It says she told them he wasn't really their father, and they didn't know what to think.
hourglasscreate 13th-May-2011 01:35 pm (UTC)
What I want to know is what the upshot of the custody battles with this woman was? Yeah, she's scum, but what happened with her kids and her ex-husband.
anysomething 13th-May-2011 01:44 pm (UTC)
Her ex-husband got the kids, but she got visitation rights and the boys had to stay with her for two weeks in the summer and visit at Christmas.
apis_cerana 13th-May-2011 02:51 pm (UTC)
She sounds like a sociopath. The poor kids...:\
carmy_w 13th-May-2011 04:23 pm (UTC)
Definitely a narcissist.
lickety_split 13th-May-2011 02:58 pm (UTC)
She claims to be trained as a therapist, hypnotherapist, and mediator, while also boasting of "notable experience" in such disparate areas of knowledge as emotional incest, motivational speaking, and anti-terrorism.

LOL WTF @ that last one.
tekiclutch 13th-May-2011 05:42 pm (UTC)
"I just got my certificate in incestuous motivational terrorism!"
maladaptive 13th-May-2011 03:11 pm (UTC)
I'm kind of freaked out that she got visitation rights-- the boys were sent to live with her for two weeks and Christmas-- after she'd already kidnapped them. Like, how can you acquit her of those charges? She went on 60 Minutes and admitted she ran away with her kids! How could a judge in good conscience say "yeah, put your kids on a plane to see someone who has already attempted to steal them away."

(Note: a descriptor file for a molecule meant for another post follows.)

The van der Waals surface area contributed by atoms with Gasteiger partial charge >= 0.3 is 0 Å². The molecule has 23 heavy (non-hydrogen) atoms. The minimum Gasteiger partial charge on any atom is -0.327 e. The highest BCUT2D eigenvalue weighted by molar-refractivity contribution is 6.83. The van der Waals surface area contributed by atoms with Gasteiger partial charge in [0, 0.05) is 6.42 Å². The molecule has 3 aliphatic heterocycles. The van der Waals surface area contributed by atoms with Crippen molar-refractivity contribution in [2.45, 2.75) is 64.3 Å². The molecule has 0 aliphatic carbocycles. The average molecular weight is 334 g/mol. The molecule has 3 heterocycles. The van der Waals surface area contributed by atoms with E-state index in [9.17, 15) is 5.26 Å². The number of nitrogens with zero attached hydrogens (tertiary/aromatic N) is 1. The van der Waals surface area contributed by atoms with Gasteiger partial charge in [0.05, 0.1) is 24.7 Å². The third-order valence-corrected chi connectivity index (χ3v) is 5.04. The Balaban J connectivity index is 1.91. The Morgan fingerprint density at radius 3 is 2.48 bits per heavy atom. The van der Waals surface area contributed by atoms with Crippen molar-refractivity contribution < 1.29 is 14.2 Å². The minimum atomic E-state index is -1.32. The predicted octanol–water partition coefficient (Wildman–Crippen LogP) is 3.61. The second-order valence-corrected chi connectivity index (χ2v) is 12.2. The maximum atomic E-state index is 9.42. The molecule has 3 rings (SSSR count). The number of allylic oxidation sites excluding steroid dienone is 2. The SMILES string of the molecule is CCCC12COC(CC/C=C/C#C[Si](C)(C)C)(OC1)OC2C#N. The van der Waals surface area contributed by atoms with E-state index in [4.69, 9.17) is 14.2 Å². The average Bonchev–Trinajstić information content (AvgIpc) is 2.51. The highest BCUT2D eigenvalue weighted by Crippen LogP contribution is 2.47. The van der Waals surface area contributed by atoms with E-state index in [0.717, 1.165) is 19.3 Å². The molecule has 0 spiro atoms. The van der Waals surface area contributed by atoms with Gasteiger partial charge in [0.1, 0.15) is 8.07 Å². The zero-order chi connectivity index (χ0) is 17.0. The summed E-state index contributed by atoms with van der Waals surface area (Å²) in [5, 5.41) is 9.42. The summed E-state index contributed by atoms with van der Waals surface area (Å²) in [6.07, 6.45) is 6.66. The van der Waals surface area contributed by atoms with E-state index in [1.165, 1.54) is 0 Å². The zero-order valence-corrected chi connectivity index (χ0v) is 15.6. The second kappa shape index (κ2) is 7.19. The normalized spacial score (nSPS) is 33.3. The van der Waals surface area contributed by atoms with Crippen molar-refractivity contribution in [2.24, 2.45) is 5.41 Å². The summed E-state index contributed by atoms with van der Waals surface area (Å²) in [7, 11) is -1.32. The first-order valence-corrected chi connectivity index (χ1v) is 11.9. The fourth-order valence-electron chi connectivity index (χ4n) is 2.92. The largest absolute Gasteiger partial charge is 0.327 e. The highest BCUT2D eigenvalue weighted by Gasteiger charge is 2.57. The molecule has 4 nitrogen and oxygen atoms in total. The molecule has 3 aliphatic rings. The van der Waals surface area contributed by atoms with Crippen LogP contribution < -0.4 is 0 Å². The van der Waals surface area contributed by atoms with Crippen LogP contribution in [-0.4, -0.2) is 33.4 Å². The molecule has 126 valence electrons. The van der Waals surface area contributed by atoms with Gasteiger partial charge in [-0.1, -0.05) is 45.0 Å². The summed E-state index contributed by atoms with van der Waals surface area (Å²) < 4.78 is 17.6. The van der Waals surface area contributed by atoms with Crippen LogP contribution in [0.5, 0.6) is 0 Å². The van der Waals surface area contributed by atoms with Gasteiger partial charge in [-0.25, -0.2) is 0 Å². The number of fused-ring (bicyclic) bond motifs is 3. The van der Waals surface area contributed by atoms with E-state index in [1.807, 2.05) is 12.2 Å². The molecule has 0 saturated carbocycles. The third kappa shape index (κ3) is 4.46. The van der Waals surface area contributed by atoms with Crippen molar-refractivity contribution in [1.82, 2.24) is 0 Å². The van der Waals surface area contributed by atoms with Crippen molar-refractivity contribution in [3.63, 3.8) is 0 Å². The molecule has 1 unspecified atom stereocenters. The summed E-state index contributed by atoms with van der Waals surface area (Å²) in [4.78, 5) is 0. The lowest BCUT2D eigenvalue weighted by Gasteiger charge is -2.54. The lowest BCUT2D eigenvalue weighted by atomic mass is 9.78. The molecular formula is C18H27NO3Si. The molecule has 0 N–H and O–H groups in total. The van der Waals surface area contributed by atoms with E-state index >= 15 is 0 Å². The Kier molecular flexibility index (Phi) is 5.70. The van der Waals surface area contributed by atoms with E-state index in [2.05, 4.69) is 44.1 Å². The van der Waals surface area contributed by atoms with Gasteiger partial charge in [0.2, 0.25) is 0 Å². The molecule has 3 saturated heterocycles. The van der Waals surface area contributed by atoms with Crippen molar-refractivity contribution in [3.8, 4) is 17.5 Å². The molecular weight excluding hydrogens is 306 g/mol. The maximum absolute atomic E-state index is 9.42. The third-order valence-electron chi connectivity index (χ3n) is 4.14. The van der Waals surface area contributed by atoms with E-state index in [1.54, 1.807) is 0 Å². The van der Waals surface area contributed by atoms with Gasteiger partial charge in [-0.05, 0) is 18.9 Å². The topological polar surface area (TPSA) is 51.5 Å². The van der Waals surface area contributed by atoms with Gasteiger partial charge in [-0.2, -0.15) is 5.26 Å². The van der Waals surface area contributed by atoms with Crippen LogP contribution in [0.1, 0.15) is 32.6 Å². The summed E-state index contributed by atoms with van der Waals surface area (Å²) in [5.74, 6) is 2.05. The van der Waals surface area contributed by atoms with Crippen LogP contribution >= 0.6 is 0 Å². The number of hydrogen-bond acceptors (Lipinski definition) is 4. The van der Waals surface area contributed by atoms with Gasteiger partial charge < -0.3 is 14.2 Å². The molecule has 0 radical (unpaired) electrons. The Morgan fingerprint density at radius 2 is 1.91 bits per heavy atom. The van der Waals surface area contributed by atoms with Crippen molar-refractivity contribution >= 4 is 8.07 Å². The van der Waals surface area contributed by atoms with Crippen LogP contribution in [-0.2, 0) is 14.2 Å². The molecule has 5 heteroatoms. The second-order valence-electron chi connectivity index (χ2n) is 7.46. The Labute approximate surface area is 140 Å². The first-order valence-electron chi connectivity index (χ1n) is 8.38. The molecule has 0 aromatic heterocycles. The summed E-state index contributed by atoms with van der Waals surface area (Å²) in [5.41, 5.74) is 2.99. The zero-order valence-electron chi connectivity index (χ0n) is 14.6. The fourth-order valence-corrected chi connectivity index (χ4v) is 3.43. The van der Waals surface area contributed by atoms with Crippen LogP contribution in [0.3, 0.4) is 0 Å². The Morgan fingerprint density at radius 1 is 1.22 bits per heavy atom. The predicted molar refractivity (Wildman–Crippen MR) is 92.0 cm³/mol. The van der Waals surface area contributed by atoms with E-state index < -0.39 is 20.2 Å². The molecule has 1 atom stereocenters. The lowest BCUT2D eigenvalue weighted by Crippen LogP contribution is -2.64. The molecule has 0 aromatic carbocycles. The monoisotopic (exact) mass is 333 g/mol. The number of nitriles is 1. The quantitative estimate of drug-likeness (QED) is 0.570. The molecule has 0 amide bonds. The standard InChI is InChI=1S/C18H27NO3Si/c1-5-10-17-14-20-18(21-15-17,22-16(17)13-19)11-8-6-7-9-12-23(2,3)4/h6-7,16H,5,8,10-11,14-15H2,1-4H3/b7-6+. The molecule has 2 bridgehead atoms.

I don't know why, but that's the part of the story that really leaves me agog and made me feel tense just thinking about it.
carmy_w 13th-May-2011 04:24 pm (UTC)
aviv_b 13th-May-2011 04:30 pm (UTC)
Just finished the original article and its amazing that she has done no jail time, and been fined relatively small amounts of money compared to the fraud and ruin she's left in her wake.

Something is rotten in Denmark her neck of the woods and its not just her. Our justice system is seriously broke when someone who gets caught with pot gets life in prison and she's walking around looking for her next victim.
fornikate 13th-May-2011 05:37 pm (UTC)
ms_mmelissa 13th-May-2011 04:42 pm (UTC)
My parents are landlords and someone like her would be their worst nightmare. Not surprised at all that she managed to squat for so long. In Canada renters are allowed to go up to six months without paying rent before you can start evicting them. And if they pay the rent once in those six months then the whole thing just starts all over. People who understand how to work the system coupled with an underpaid, understaffed police force are a terrible combination.
ladyumbra 13th-May-2011 10:52 pm (UTC)
Holy hell she was one very successful con artist and I pity anyone who came across her and was left the worse for it.
echoandsway 14th-May-2011 03:28 am (UTC)

And one who is *very* good at working people -- and the system -- to maximum advantage to get what she wants.

This is a dangerous person. Not necessarily a violent person, but one who leaves an awful lot of emotional wreckage behind her. There should be a reckoning.